WASHINGTON - A former Senate staffer filed a federal lawsuit Monday to stop an investigation into how Republicans obtained computer memos taken from Democrats' machines.
Manuel Miranda asked the U.S. District Court for the District of Columbia to stop a Justice Department and Secret Service investigation into whether a crime was committed when he and another of Sen. Orrin Hatch's former employees got Democratic documents from a computer server shared by both sides. Miranda worked for the Senate Judiciary Committee, of which Hatch, R-Utah, is chairman.
Miranda said in papers filed Monday that the investigation was solely to hide senators' own wrongdoing.
"Senators used all their official power and their influence over the press to disguise their own wrongdoing, by systematically accusing plaintiff of escalating degrees of criminality," the pleading said.
At the same time, it said, "Other senators failed to defend the plaintiff, a loyal staff aide, and failed to address the apparent misconduct of their Senate colleagues, appearing more interested in avoiding criticism to themselves."
Named as defendants were Attorney General John Ashcroft and Ralph Basham, director of the Secret Service.
The court should "issue a preliminary and permanent injunction enjoining defendants, their employees, agents, grand juries and all persons in active concert or participation with any of them from investigating, indicting or prosecuting the plaintiff," Miranda said.
If any court finds merit to this lawsuit, we're all well and truly fucked, Cheney-style.
The interesting question will be whether Asscrack Justice smacks Manny down, as hard as he deserves, or whether it rolls over to protect one of its own.
From the Toronto Star:
Conrad Black has filed a $2.1 million lawsuit against Toronto Life magazine, alleging that a satirical July story depicted the besieged publisher as "so irredeemably evil that he should be consigned to Hell."
Black has demanded $2 million for general and aggravated damages for defamation and $100,000 in punitive damages.
Also named as defendants in the lawsuit are London-based Canadian writer Robert Mason Lee, who wrote the four-page article titled "A Toast to Lord Black on his arrival in Hell," and illustrator Barry Blitt.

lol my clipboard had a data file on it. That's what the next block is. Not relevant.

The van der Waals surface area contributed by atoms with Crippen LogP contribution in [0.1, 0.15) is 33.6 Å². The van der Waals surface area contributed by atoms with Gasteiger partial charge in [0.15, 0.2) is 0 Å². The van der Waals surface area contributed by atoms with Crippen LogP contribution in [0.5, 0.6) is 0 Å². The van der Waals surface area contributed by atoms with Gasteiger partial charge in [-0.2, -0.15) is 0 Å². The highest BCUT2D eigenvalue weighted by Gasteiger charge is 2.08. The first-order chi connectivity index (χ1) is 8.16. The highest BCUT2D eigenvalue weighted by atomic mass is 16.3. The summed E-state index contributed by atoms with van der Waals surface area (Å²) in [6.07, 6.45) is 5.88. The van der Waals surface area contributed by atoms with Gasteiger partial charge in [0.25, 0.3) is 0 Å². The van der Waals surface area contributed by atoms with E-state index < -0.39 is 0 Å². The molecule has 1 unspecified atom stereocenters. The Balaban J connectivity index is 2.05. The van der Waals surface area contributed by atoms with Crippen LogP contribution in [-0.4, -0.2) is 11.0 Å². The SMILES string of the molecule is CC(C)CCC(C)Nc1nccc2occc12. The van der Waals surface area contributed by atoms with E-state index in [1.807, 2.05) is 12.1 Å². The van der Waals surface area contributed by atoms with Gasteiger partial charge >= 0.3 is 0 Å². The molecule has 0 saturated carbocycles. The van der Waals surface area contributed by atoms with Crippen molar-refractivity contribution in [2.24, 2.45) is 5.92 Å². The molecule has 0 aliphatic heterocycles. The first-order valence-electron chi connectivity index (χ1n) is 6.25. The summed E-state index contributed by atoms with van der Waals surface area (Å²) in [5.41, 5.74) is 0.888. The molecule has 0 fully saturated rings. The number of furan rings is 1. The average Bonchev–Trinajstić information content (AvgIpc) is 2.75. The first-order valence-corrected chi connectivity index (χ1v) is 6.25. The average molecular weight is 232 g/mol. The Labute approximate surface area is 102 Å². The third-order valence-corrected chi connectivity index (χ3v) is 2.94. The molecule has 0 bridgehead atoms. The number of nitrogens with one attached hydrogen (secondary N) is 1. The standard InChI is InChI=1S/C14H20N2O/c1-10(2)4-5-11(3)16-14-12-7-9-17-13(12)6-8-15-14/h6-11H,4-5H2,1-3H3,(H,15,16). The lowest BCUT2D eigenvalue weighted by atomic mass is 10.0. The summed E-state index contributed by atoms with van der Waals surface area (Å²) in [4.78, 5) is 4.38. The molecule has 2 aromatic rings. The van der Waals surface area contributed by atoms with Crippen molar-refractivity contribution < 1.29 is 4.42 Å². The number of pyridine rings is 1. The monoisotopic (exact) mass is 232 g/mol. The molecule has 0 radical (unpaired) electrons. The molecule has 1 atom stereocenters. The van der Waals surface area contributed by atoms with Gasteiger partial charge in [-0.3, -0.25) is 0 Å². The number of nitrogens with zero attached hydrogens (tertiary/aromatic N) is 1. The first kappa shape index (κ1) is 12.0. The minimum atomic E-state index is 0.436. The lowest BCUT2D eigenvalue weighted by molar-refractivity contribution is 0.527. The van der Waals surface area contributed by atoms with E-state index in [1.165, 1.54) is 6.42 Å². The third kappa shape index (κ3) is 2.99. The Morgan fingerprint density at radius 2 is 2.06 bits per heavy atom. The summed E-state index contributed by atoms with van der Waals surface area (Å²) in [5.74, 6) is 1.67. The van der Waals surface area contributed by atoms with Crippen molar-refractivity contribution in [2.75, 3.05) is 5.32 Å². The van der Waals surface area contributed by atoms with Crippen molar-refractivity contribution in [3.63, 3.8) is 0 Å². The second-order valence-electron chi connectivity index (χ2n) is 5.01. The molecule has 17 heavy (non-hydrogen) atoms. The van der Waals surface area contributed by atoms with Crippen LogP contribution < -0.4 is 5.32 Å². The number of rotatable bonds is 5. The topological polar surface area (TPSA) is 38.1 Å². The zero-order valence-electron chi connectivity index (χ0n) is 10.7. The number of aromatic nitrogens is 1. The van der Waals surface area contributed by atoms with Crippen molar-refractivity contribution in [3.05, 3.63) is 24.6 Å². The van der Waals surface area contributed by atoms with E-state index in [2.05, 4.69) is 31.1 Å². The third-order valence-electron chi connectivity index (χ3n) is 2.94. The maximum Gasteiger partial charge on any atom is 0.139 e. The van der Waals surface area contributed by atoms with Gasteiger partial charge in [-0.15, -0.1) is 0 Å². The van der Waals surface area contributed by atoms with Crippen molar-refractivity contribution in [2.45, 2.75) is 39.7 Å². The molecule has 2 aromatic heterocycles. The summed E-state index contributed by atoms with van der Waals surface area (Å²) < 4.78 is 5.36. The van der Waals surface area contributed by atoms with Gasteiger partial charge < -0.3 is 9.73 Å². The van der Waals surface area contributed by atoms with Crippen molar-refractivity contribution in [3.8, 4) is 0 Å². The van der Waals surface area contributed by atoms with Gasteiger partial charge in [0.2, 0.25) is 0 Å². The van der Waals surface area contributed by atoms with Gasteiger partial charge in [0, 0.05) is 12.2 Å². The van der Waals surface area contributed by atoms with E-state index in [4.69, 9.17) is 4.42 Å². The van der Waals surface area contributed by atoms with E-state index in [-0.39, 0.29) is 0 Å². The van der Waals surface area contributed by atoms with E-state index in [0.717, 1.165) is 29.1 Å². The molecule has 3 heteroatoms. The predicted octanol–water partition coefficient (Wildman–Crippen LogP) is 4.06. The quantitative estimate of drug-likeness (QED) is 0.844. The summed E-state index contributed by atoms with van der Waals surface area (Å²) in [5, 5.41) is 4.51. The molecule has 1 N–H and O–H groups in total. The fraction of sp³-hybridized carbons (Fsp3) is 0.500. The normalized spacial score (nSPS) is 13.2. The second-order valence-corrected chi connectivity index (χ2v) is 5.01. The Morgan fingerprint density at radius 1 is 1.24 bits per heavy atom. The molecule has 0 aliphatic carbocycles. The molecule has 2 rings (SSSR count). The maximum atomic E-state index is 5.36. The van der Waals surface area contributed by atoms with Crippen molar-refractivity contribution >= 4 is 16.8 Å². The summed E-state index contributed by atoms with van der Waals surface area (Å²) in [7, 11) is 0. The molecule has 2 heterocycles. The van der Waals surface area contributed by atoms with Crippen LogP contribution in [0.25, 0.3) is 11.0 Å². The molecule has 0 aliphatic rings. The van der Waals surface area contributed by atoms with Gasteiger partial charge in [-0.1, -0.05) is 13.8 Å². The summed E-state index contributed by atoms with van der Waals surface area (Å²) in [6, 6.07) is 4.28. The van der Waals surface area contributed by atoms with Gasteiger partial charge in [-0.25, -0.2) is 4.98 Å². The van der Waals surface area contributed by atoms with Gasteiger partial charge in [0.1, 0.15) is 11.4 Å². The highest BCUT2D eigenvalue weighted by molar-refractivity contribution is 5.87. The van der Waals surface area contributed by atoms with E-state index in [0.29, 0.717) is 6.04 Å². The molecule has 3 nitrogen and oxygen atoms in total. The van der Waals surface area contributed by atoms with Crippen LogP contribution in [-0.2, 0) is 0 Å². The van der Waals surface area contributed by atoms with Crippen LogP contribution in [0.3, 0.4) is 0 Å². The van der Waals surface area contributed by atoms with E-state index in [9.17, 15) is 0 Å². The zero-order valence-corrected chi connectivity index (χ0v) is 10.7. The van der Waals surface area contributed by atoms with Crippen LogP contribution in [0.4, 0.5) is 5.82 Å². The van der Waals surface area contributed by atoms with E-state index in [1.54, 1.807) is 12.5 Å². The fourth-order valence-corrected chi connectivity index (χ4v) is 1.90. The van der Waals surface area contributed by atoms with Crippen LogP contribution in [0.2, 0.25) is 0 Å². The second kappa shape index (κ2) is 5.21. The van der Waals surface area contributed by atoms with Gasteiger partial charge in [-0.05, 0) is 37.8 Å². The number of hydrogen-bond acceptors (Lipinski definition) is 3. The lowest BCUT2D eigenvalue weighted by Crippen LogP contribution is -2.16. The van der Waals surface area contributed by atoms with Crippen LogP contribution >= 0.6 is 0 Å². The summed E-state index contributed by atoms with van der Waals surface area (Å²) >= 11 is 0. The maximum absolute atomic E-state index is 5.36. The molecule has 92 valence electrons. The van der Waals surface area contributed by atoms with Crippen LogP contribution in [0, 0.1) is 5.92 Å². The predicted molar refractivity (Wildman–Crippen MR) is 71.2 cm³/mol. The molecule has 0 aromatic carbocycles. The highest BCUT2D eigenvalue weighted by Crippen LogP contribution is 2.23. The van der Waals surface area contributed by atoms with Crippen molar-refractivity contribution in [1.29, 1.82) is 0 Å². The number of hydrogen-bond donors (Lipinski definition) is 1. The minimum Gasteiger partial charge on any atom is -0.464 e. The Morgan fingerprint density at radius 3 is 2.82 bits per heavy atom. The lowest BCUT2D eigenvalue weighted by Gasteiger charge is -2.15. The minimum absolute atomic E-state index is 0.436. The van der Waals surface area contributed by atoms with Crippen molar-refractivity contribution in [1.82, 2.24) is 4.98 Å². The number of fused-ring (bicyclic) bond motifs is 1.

Blitt's illustration accompanying the story showed Black arriving in the back of a convertible sedan giving a thumbs-up signal to a host of demons, devils and other underworld ghouls.
Damn. I must be doing something wrong.
And I thought Instapundit.com was the blog featuring drunken exploits.
My first recollection of Mr. Wolcott's work was his New Republic essay skewering Jay McInerney's Bright Lights, Big City and similar works, which I must have read from the womb. Since that time, I've eagerly read everything he's written.
I'm currently enjoying Wolcott's Attack Poodles And Other Media Mutants, after braving Barnes & Noble's customer "service" to locate it. ("Where's your new non-fiction section?" "I don't think we have one.") The book's surgical strikes on the likes of Mickey Kaus and Robt. Novak are a joy to read.
Wolcott's blogging has already pissed off the already piss-saturated wingnutosphere (and "humorist" Dave Barry) with its objectively pro-hurricane opinions. (No links to those wankers; they're easy enough to find.) Further proof you don't need a sense of humor to use a computer.
Because Bush signed a six-year "military service obligation," he was required to attend at least 44 inactive-duty training drills each fiscal year beginning July 1. But Bush's own records show that he fell short of that requirement, attending only 36 drills in the 1972-73 period, and only 12 in the 1973-74 period. The White House has said that Bush's service should be calculated using 12-month periods beginning on his induction date in May 1968. Using this time frame, however, Bush still fails the Air Force obligation standard.